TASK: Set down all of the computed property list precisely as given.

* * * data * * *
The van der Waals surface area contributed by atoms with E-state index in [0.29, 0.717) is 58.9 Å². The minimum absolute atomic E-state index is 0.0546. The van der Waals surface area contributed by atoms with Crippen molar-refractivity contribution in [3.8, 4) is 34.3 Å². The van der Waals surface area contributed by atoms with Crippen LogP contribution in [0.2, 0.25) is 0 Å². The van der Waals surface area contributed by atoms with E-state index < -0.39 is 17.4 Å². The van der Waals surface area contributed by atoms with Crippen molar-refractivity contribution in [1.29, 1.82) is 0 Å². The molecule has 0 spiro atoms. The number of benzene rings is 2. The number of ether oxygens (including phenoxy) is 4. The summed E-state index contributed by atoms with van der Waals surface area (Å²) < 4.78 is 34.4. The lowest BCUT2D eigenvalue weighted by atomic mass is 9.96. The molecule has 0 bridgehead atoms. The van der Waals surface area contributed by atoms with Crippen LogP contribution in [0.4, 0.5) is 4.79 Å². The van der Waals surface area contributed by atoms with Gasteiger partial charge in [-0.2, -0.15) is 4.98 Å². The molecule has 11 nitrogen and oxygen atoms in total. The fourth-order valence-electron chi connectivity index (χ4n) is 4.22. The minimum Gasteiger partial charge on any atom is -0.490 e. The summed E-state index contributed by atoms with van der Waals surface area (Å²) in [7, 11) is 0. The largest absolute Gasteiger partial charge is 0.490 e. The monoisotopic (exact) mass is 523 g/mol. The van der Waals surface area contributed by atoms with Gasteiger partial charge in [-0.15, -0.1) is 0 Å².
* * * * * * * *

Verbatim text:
The van der Waals surface area contributed by atoms with E-state index in [0.29, 0.717) is 58.9 Å². The minimum absolute atomic E-state index is 0.0546. The van der Waals surface area contributed by atoms with Crippen molar-refractivity contribution in [3.8, 4) is 34.3 Å². The van der Waals surface area contributed by atoms with Crippen LogP contribution in [0.2, 0.25) is 0 Å². The van der Waals surface area contributed by atoms with E-state index < -0.39 is 17.4 Å². The van der Waals surface area contributed by atoms with Crippen molar-refractivity contribution in [1.29, 1.82) is 0 Å². The molecule has 0 spiro atoms. The number of benzene rings is 2. The number of ether oxygens (including phenoxy) is 4. The summed E-state index contributed by atoms with van der Waals surface area (Å²) < 4.78 is 34.4. The lowest BCUT2D eigenvalue weighted by atomic mass is 9.96. The molecule has 0 bridgehead atoms. The van der Waals surface area contributed by atoms with Crippen LogP contribution in [0.4, 0.5) is 4.79 Å². The van der Waals surface area contributed by atoms with Gasteiger partial charge in [-0.2, -0.15) is 4.98 Å². The molecule has 11 nitrogen and oxygen atoms in total. The fourth-order valence-electron chi connectivity index (χ4n) is 4.22. The minimum Gasteiger partial charge on any atom is -0.490 e. The summed E-state index contributed by atoms with van der Waals surface area (Å²) in [7, 11) is 0. The largest absolute Gasteiger partial charge is 0.490 e. The monoisotopic (exact) mass is 523 g/mol. The van der Waals surface area contributed by atoms with Gasteiger partial charge in [-0.15, -0.1) is 0 Å².